Distribution management at the smart grid frontier.
Alyssa Danigelis is a Fortnightly contributor based in Boulder, Colo. She also writes for Discovery News. Follow her on Twitter @adanigelis.
The computer bank at Oklahoma Gas & Electric isn’t quite HAL from 2001: A Space Odyssey, but it promises to change everything. Equipment racks loaded with 100 computer servers are running the software for a new distribution management system (DMS). The system is still in testing, but OG&E hopes that once it’s deployed, the DMS (developed by ABB Ventyx) will be able to translate data transmitted wirelessly from field equipment into timely, useful information for the control room. It will give the utility’s operators the ability to look at the entire system’s configuration when performing fault isolation and restoration processes. It will add intelligence, considering the risks of overload before closing switches. And it will automatically execute a volt-VAR (volt-ampere reactive) optimization routine on a wide scale.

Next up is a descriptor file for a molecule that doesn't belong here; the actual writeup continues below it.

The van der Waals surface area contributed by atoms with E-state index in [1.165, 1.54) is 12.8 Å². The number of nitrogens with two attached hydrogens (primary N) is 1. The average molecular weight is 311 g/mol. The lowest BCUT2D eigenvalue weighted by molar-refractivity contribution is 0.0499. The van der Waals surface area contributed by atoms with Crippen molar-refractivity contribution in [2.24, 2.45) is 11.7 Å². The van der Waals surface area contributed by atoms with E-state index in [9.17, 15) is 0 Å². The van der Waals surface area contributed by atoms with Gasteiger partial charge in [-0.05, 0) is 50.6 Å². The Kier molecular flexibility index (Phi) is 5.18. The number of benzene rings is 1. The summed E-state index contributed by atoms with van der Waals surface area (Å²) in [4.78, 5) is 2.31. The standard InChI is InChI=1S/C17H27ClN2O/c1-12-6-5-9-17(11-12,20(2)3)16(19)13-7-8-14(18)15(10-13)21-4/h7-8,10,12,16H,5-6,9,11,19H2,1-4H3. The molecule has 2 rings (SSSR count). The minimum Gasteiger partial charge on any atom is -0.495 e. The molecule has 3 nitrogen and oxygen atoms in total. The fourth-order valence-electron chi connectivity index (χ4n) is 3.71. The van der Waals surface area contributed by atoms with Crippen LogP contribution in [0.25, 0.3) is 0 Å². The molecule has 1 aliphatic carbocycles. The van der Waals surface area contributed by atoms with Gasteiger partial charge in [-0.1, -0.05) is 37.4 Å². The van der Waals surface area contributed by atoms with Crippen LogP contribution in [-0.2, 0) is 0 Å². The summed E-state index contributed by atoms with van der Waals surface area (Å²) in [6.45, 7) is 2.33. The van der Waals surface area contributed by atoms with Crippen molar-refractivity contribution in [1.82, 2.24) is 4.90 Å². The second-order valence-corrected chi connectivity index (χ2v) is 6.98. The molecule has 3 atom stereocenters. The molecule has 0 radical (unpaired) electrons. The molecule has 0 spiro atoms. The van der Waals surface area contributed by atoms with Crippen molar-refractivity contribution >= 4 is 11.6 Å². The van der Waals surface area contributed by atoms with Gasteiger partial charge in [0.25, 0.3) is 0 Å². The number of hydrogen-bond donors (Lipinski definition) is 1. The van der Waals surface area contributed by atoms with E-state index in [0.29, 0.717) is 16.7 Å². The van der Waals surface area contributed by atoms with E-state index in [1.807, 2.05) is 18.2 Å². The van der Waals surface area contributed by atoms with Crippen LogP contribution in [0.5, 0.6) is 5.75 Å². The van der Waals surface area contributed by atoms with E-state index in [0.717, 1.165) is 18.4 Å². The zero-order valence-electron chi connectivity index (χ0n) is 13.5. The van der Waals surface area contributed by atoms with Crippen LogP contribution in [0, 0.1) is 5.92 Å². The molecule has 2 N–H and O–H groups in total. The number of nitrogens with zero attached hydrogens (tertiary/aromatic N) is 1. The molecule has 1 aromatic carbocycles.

Bringing these capabilities all into one interconnected system represents a substantial advancement in smart grid infrastructure. But when the OG&E project began, planners didn’t see it as being particularly revolutionary. “We were under the impression that more companies had this [type of system] already,” says Scott Milanowski, OG&E’s director of grid intelligence. “We’re finding out that we were a little more on the leading edge than we had initially realized.”